RT@harrymccracken Denying the existence of Android fragmentation is the technological equivalent of being a Global Warming unbeliever.
This post first appeared on Technorati.com
As part of a campaign in the mid 1940’s to educate soldiers and their families on the perils of too much information sharing during wartime, the military issued communication guidelines for writing letters home, while public service ads proclaimed, “Loose Lips Sink Ships.”
With the reputation for non-disclosure that the US military has, it’s somewhat unexpected that the US Army represented one of the biggest brands exhibiting at BlogWorld & New Media Expo this month. But the US Army appears to have leap-frogged many familiar brands in corporate America by embracing user-generated content as a way to connect with and convert potential customers.
How did it come to be that the US Army designed a blog, Armystrongstories.com, to actually encourage soldiers to tell their stories? According to Lieutenant Colonel Andre Dean, Chief of Strategic Communications for the US Army Accessions Command, which is responsible for recruitment, it was possible because of the vision of one very savvy Lieutenant General who knows a little something about taking risks.
General Freakley serves as the Commanding General for the U.S. Army Accessions Command and Senior Commander of Fort Knox. The General has served the Army for almost 35 years at every level of command from platoon leader through division commander. He has led Soldiers in combat three times, serving in Operation Desert Storm, Operation Iraqi Freedom, and Operation Enduring Freedom (Afghanistan). So, what kind of risk could conversational media present to a guy like this?
General Freakley did have to get an exception to Department of Defense policy to enable his team to launch the blog nearly three years ago. Lieutenant Colonel Dean pointed out the same need exists today as there was during World War 2 to keep the US military efforts confidential so soldiers in the field are safe. "Our troops don't want to jeopardize operations or put anyone in harm's way. Very few people have time or access to blog from the battlefield."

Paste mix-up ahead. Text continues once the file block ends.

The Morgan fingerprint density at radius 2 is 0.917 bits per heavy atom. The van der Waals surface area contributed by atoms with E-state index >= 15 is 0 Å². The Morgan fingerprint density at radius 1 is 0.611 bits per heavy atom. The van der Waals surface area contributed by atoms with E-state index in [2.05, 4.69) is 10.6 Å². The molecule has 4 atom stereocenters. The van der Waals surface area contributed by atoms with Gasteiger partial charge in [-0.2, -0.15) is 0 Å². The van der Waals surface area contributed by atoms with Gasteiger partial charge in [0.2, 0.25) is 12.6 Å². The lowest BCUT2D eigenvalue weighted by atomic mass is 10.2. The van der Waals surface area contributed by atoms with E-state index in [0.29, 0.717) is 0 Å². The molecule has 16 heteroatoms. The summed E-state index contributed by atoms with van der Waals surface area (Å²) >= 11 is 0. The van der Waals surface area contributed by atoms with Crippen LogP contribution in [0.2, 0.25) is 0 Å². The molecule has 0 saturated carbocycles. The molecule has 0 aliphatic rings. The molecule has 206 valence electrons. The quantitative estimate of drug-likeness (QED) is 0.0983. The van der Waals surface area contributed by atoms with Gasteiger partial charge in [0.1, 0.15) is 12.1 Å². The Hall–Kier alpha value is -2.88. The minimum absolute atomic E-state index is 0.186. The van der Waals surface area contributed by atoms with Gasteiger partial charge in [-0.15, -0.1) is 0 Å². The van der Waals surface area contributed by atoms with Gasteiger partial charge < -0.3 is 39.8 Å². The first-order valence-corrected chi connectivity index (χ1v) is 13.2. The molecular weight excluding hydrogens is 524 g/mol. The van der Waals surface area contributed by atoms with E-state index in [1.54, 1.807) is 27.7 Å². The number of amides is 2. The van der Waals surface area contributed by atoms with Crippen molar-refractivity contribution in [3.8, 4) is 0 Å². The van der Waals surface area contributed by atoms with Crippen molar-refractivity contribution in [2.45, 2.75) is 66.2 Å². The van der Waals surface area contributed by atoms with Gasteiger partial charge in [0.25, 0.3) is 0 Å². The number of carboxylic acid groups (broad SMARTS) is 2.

On leave, or when they are back at base-camp, soldiers may go online and share stories about their experiences. And Army Strong Stories is not limited to just Active Duty soldiers, and welcomes contributions from Reservists, National Guard members and cadets. Indeed, many of the top bloggers are not actively facing or writing about combat. Popular occupations for Army bloggers are public affairs, human resources and the Army band. The most prolific blogger is a Major in the Army Medical Department.
One frequent blogger is Major Benjamin Grimes of the Judge Advocate General, who is based in Tacoma, Washington. Major Grimes says he writes because “I really like what I do.” Struck by the transparency the blog provides, Major Grimes jumped at the opportunity to share both the good and bad about daily Army life. He is able to write about his disappointment in leadership and the responsibility that he feels to teach subordinate soldiers how to make tough choices. “Not every day is full of unicorns and rainbows,” he said. “By writing with Army Strong Stories, I help to give life and depth to many people’s image of a faceless, soulless Army.”
With over 1400 posts from more than 400 bloggers, and an additional 1300 comments to publish, you might imagine that the Army would have their hands full editing and fact-checking content, not to mention training soldiers fresh out of high school how to communicate effectively on behalf of the brand. But Lieutenant Colonel Dean says editorial work is limited to removing occasional content that doesn't comply with the site guidelines. "The biggest surprise has been that we have had to do very little of that. When we discover a story that is false we'll remove it, but for the most part the community polices itself."
Despite evidence that the site drives traffic to GoArmy.com and brings fans to Facebook, it has yet to ignite a social media fire across other branches of the military. Lieutenant Colonel Dean says the Accessions Command team recognizes the blog isn't only about the conversion metrics for recruits and is committed for the long term. "When the war began seven years ago, there was a lot of positive press about what our troops were doing." But with media coverage focusing on the economic battles US citizens face back at home, soldiers' stories are simply not being told as often. Soldier bloggers fill that void, and help maintain top-of-mind awareness for the Army brand.
Do you think of TechCrunch as a blog? What about Engadget? As a technology product marketer responsible for press relations, you’re probably being counseled to include online publishers like these in your media strategy for product launches. Yet, surprisingly, very few of the blogs you likely follow were represented at this year’s Blogworld and New Media Expo in Las Vegas, which bills itself as the World's Largest New Media Expo. I've been pondering why that might be, especially given my own publishing partner, Technorati, who publishes the State of the Blogosphere annually and claims to be the "Blog Authority," was not a sponsor or an exhibitor either.